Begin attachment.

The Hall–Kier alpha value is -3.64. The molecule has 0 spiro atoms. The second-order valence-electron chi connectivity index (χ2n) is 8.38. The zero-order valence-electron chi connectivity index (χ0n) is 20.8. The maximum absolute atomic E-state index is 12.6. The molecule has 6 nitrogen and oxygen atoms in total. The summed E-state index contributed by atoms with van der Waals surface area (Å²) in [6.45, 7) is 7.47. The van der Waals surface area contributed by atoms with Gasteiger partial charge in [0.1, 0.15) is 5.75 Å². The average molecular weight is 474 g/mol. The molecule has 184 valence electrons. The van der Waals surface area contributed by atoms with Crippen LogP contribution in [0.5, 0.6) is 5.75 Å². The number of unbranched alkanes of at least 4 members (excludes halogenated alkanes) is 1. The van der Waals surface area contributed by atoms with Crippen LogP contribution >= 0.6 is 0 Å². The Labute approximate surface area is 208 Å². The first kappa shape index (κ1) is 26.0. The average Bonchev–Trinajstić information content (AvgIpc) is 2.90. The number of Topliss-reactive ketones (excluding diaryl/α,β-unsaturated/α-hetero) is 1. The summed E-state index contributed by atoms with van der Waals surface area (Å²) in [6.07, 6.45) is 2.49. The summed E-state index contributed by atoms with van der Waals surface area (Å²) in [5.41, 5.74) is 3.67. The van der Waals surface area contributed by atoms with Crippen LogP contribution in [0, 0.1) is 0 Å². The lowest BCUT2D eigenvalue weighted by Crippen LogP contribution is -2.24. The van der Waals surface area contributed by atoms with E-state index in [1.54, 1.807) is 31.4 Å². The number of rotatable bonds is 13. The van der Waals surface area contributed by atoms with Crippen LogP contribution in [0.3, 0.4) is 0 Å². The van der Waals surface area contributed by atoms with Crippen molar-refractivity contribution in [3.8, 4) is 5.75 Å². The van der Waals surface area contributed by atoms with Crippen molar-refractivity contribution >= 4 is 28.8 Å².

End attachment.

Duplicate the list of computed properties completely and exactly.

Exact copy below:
The Hall–Kier alpha value is -3.64. The molecule has 0 spiro atoms. The second-order valence-electron chi connectivity index (χ2n) is 8.38. The zero-order valence-electron chi connectivity index (χ0n) is 20.8. The maximum absolute atomic E-state index is 12.6. The molecule has 6 nitrogen and oxygen atoms in total. The summed E-state index contributed by atoms with van der Waals surface area (Å²) in [6.45, 7) is 7.47. The van der Waals surface area contributed by atoms with Gasteiger partial charge in [0.1, 0.15) is 5.75 Å². The average molecular weight is 474 g/mol. The molecule has 184 valence electrons. The van der Waals surface area contributed by atoms with Crippen LogP contribution in [0.5, 0.6) is 5.75 Å². The number of unbranched alkanes of at least 4 members (excludes halogenated alkanes) is 1. The van der Waals surface area contributed by atoms with Crippen LogP contribution >= 0.6 is 0 Å². The Labute approximate surface area is 208 Å². The first kappa shape index (κ1) is 26.0. The average Bonchev–Trinajstić information content (AvgIpc) is 2.90. The number of Topliss-reactive ketones (excluding diaryl/α,β-unsaturated/α-hetero) is 1. The summed E-state index contributed by atoms with van der Waals surface area (Å²) in [6.07, 6.45) is 2.49. The summed E-state index contributed by atoms with van der Waals surface area (Å²) in [5.41, 5.74) is 3.67. The van der Waals surface area contributed by atoms with Crippen LogP contribution in [0, 0.1) is 0 Å². The lowest BCUT2D eigenvalue weighted by Crippen LogP contribution is -2.24. The van der Waals surface area contributed by atoms with E-state index in [1.54, 1.807) is 31.4 Å². The number of rotatable bonds is 13. The van der Waals surface area contributed by atoms with Crippen LogP contribution in [0.3, 0.4) is 0 Å². The van der Waals surface area contributed by atoms with Crippen molar-refractivity contribution in [3.8, 4) is 5.75 Å². The van der Waals surface area contributed by atoms with Crippen molar-refractivity contribution >= 4 is 28.8 Å².